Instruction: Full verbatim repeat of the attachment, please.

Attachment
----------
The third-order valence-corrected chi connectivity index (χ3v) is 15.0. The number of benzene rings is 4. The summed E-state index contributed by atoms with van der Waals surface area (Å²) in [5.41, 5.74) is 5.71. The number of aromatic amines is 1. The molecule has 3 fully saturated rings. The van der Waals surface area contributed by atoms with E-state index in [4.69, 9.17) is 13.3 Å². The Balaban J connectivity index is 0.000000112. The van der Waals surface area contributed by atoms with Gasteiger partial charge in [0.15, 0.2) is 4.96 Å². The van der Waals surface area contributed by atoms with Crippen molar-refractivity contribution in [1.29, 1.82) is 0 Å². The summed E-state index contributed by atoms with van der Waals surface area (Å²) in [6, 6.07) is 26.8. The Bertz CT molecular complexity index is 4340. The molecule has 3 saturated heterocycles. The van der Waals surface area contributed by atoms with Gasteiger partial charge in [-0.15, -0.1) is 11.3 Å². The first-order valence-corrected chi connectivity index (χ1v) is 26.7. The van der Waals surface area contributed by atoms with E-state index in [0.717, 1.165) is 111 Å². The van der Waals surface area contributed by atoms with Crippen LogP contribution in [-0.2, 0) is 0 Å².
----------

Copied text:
The third-order valence-corrected chi connectivity index (χ3v) is 15.0. The number of benzene rings is 4. The summed E-state index contributed by atoms with van der Waals surface area (Å²) in [5.41, 5.74) is 5.71. The number of aromatic amines is 1. The molecule has 3 fully saturated rings. The van der Waals surface area contributed by atoms with E-state index in [4.69, 9.17) is 13.3 Å². The Balaban J connectivity index is 0.000000112. The van der Waals surface area contributed by atoms with Gasteiger partial charge in [0.15, 0.2) is 4.96 Å². The van der Waals surface area contributed by atoms with Crippen molar-refractivity contribution in [1.29, 1.82) is 0 Å². The summed E-state index contributed by atoms with van der Waals surface area (Å²) in [6, 6.07) is 26.8. The Bertz CT molecular complexity index is 4340. The molecule has 3 saturated heterocycles. The van der Waals surface area contributed by atoms with Gasteiger partial charge in [-0.15, -0.1) is 11.3 Å². The first-order valence-corrected chi connectivity index (χ1v) is 26.7. The van der Waals surface area contributed by atoms with E-state index in [0.717, 1.165) is 111 Å². The van der Waals surface area contributed by atoms with Crippen LogP contribution in [-0.2, 0) is 0 Å².